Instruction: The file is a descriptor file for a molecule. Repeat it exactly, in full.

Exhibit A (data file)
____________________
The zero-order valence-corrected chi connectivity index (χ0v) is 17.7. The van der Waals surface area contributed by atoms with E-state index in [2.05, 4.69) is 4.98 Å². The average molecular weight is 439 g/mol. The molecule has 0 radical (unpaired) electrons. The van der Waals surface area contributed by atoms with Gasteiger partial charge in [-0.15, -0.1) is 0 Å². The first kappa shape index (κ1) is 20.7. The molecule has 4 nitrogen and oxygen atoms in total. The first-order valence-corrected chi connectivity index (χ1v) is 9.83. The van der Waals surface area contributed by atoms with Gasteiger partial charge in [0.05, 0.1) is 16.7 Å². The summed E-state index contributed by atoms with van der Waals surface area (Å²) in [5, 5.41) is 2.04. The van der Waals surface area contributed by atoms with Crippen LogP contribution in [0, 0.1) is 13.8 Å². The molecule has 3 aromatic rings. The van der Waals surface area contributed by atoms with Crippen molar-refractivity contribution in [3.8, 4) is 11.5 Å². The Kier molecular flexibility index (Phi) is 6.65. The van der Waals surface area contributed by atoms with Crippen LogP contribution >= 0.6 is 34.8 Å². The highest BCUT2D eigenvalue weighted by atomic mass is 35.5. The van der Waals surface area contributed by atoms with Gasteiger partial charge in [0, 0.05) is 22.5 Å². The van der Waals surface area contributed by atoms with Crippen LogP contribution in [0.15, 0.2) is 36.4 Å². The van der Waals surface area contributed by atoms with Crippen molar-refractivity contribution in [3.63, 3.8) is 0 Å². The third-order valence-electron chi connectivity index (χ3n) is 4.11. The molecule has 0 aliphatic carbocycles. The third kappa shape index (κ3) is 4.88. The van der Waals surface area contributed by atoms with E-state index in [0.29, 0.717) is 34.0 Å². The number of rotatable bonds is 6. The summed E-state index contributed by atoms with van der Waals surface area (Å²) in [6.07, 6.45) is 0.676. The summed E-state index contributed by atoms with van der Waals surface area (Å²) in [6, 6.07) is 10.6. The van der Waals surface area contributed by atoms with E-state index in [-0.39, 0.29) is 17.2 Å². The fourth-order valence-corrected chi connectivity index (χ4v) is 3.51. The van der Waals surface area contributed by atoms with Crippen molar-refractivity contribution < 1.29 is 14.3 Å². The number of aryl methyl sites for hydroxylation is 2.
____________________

The zero-order valence-corrected chi connectivity index (χ0v) is 17.7. The van der Waals surface area contributed by atoms with E-state index in [2.05, 4.69) is 4.98 Å². The average molecular weight is 439 g/mol. The molecule has 0 radical (unpaired) electrons. The van der Waals surface area contributed by atoms with Gasteiger partial charge in [-0.15, -0.1) is 0 Å². The first kappa shape index (κ1) is 20.7. The molecule has 4 nitrogen and oxygen atoms in total. The first-order valence-corrected chi connectivity index (χ1v) is 9.83. The van der Waals surface area contributed by atoms with Gasteiger partial charge in [0.05, 0.1) is 16.7 Å². The summed E-state index contributed by atoms with van der Waals surface area (Å²) in [5, 5.41) is 2.04. The van der Waals surface area contributed by atoms with Crippen LogP contribution in [0, 0.1) is 13.8 Å². The molecule has 3 aromatic rings. The van der Waals surface area contributed by atoms with Crippen molar-refractivity contribution in [3.8, 4) is 11.5 Å². The Kier molecular flexibility index (Phi) is 6.65. The van der Waals surface area contributed by atoms with Crippen LogP contribution >= 0.6 is 34.8 Å². The highest BCUT2D eigenvalue weighted by atomic mass is 35.5. The van der Waals surface area contributed by atoms with Gasteiger partial charge in [0, 0.05) is 22.5 Å². The van der Waals surface area contributed by atoms with Crippen LogP contribution in [0.15, 0.2) is 36.4 Å². The van der Waals surface area contributed by atoms with Crippen molar-refractivity contribution in [3.63, 3.8) is 0 Å². The third-order valence-electron chi connectivity index (χ3n) is 4.11. The molecule has 0 aliphatic carbocycles. The third kappa shape index (κ3) is 4.88. The van der Waals surface area contributed by atoms with E-state index in [0.29, 0.717) is 34.0 Å². The number of rotatable bonds is 6. The summed E-state index contributed by atoms with van der Waals surface area (Å²) in [6.07, 6.45) is 0.676. The summed E-state index contributed by atoms with van der Waals surface area (Å²) in [6, 6.07) is 10.6. The van der Waals surface area contributed by atoms with E-state index in [-0.39, 0.29) is 17.2 Å². The fourth-order valence-corrected chi connectivity index (χ4v) is 3.51. The van der Waals surface area contributed by atoms with Crippen molar-refractivity contribution < 1.29 is 14.3 Å². The number of aryl methyl sites for hydroxylation is 2.